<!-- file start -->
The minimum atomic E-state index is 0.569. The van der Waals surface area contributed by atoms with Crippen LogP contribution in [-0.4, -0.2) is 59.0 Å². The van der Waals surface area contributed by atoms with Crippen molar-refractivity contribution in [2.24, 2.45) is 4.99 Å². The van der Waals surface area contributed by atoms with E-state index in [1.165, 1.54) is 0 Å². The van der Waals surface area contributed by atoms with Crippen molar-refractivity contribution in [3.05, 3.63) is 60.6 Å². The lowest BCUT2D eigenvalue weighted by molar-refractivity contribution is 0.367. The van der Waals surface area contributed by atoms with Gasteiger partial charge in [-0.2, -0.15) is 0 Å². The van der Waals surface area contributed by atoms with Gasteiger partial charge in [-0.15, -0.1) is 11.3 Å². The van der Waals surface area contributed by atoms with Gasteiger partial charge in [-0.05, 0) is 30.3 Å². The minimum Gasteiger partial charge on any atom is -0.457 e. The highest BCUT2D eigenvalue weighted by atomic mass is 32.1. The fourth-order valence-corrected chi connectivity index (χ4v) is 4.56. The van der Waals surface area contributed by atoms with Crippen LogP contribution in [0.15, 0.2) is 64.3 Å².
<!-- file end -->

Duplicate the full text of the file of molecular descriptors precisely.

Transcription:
The minimum atomic E-state index is 0.569. The van der Waals surface area contributed by atoms with Crippen LogP contribution in [-0.4, -0.2) is 59.0 Å². The van der Waals surface area contributed by atoms with Crippen molar-refractivity contribution in [2.24, 2.45) is 4.99 Å². The van der Waals surface area contributed by atoms with E-state index in [1.165, 1.54) is 0 Å². The van der Waals surface area contributed by atoms with Crippen molar-refractivity contribution in [3.05, 3.63) is 60.6 Å². The lowest BCUT2D eigenvalue weighted by molar-refractivity contribution is 0.367. The van der Waals surface area contributed by atoms with Gasteiger partial charge in [-0.2, -0.15) is 0 Å². The van der Waals surface area contributed by atoms with Gasteiger partial charge in [-0.15, -0.1) is 11.3 Å². The van der Waals surface area contributed by atoms with Gasteiger partial charge in [-0.05, 0) is 30.3 Å². The minimum Gasteiger partial charge on any atom is -0.457 e. The highest BCUT2D eigenvalue weighted by atomic mass is 32.1. The fourth-order valence-corrected chi connectivity index (χ4v) is 4.56. The van der Waals surface area contributed by atoms with Crippen LogP contribution in [0.15, 0.2) is 64.3 Å².